Learn 5 easy and fast ways to save weight on your modified car, how to strip it out to make it lighter an even faster!
How to make your car lighter and faster
There is more to gaining speed on the track than focusing all your energy on enhancing the power of your car.
By taking a “less is more” approach and cutting weight from your car completely, you can extract more performance and torque from your modified car, leaving even more room to work on the power aspect of your ride, If you want to add even more power to your ride with big turbo's etc.
Performance tuning is about balance, not power! And weight reduction can help you with that.
Stripping weight can be done in various ways, and depending on how serious you want to be with it.
You can do anything from merely stripping the insides, to replacing body panels and components.
In case you still want to use your car for leisure purposes and passengers, there are also options that reduce weight, but keep your car comfortable to drive at the same time.
You can still retain the integrity of the car, as well as the safety of the driver if you do it right!
Start with the Inside
An easy way to lose weight is by swapping out interior parts of the car for lighter versions better suited to racing. Removing the back seats and passenger seat, as well as replacing your own with a lightweight racing seat, removes a good 200 pounds from the weight.
Electrically adjustable seats can weigh 70 pounds each, and are worth removing for the ultimate power gain from the lost weight.
If you are removing items from inside your car, you need to keep in mind that it still needs to be legal for street use.
Removing the spare wheel is an option if your car has modern run flat tires, but removing airbags and wiper motors renders your car illegal and is a risk to your safety.
But you can buy some steering wheel boss kits with resisters to keep the air bar light from lighting up.
Put Your Pedal to the Fibre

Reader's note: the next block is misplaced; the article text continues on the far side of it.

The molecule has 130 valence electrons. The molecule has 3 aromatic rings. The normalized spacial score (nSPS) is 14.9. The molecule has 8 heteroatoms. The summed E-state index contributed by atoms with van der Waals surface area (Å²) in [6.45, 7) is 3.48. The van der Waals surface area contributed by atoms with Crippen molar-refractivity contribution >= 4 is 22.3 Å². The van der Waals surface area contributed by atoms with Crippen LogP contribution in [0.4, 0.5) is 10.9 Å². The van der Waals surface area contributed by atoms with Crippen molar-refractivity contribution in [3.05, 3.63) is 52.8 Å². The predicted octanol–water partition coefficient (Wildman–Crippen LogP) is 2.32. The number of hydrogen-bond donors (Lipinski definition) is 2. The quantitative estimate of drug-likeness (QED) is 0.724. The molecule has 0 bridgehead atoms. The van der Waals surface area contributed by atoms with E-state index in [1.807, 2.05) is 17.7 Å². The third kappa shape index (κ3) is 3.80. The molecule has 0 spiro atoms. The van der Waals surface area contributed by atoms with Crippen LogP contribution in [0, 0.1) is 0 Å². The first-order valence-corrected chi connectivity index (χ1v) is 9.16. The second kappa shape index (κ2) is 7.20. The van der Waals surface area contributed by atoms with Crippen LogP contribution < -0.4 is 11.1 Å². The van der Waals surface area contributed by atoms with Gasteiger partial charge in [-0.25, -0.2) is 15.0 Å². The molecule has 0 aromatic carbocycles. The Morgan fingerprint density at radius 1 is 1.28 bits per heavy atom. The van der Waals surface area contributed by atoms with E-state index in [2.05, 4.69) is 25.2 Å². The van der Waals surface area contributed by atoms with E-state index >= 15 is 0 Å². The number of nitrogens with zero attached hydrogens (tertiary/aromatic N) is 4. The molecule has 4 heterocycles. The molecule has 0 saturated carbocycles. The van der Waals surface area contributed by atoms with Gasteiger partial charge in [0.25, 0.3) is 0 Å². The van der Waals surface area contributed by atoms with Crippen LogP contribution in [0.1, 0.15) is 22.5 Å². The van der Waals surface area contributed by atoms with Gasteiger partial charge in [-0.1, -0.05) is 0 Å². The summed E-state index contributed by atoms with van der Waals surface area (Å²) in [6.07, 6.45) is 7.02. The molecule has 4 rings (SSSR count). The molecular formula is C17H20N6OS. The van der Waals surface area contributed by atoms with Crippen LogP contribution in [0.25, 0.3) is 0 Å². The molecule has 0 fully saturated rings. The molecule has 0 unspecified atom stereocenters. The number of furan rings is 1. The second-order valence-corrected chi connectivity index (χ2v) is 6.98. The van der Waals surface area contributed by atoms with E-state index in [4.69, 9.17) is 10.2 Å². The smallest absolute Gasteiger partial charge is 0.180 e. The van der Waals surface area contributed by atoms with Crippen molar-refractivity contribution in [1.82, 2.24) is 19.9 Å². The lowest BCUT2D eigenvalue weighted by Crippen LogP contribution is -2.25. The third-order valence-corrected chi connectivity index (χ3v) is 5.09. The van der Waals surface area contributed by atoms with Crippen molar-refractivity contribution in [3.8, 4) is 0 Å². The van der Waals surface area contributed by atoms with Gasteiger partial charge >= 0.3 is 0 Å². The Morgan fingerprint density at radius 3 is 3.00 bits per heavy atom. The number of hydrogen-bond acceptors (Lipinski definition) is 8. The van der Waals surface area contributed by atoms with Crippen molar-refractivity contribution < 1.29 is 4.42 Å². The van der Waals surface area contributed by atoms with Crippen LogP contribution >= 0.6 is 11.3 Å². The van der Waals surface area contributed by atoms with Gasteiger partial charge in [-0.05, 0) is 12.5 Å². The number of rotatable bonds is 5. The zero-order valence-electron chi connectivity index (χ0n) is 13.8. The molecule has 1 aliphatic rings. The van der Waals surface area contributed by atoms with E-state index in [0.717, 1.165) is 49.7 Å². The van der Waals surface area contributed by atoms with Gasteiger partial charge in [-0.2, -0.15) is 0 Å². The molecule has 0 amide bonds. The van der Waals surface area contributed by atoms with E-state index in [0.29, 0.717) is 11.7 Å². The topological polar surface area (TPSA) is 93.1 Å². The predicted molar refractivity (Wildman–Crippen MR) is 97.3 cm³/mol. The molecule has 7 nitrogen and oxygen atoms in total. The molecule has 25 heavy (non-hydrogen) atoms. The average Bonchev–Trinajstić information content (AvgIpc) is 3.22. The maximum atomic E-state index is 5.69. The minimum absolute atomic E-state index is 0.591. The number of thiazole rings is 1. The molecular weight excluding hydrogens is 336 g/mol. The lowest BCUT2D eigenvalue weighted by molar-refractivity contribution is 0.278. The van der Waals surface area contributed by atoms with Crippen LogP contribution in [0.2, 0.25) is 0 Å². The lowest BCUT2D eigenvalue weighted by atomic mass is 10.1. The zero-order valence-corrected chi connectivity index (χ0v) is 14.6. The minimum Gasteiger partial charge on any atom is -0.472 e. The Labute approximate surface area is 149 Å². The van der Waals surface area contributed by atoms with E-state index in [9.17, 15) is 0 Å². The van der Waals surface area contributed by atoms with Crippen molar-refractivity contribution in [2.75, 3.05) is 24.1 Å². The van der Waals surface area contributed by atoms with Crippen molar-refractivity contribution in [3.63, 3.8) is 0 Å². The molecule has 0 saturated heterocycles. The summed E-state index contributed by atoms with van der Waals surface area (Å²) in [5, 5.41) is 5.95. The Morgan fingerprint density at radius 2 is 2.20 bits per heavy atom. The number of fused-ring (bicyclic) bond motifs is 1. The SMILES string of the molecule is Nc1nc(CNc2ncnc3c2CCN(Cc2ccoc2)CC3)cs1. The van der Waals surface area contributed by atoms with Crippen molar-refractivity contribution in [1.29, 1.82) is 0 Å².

If you are serious about reducing as much weight as possible, consider using Carbon Fibre and GRP (glass fibre reinforced plastic) as replacements for steel and aluminium door panels, boot lids, bonnets and wings. Carbon Fibre is the strongest and lightest alternative, although it costs a pretty penny, fibreglass being the cheaper alternative.
If the cost makes you think twice about replacing it, consider how much a new paint job will cost from all the dents and bumps track racing may have already earned you.
Carbon Fibre becomes an attractive investment due to its durability and good resale value should the need arise.
If you are considering carbon fibre wheels, know that they shatter and crack on impact and are not repairable, incurring high costs should they break.
On the other hand, alloy wheels are lighter, making it easier for the engine to spin them, and have increased airflow which improve stopping power.
Dad Was a Rollin’ Stone, But Your Car Shouldn’t Be
If you opt for swapping the steel panels in your car out for carbon fibre, we recommend adding a roll cage.
Steel and aluminium are better at handling impact, and in order to maintain the structural integrity of the car and ensure your safety – especially with the increased speed from all the weight loss – a roll cage will do you a favour and may even save your life.
Adding a roll cage protects you should an accident occur, but it also means that we can remove more metal from the interior, while still keeping it strong.
Go Plastic, It’s Fantastic
Glass windows protect the inside of your car, and may also aid the aerodynamic factor of the car.
If you want to shed weight but keep the aerodynamics, try out Plexiglas or Perspex instead.
It’s 50% lighter than glass, which adds more pounds to the weight loss counter if you have already shed weight in other areas of your car. The front window, however, needs to stay in place for safety reasons.
Keep in mind that Plexiglas and Perspex do have a tendency to haze under UV light, and are susceptible to scratching easier, but at a weight reduction of up to 50 pounds.
Going without side windows is also an option if you aren’t using your car as a daily driver.
Replace Heavier Components for Lighter Alternatives
All the pounds add up, and finding ways to make even a small difference will help in extracting as much performance as possible in the end.
Some engine components can have heavy factory defaults for alternators, water pumps, fly wheels, pistons and blocks – where lighter options can be found.
Your battery and radiator can also be swapped out for lighter ones, make sure that the new one is compatible with your car’s engine.
Speaking of heavy components, if the driver of the car can stand to lose a few pounds, it may be worth considering. LOL
And if you are doing a smaller race, only put in as much fuel as you need, the rest becomes unnecessary weight.
Well I hope you have learned something from this car guide by Modified Rides! Let us know in the comments section what you think.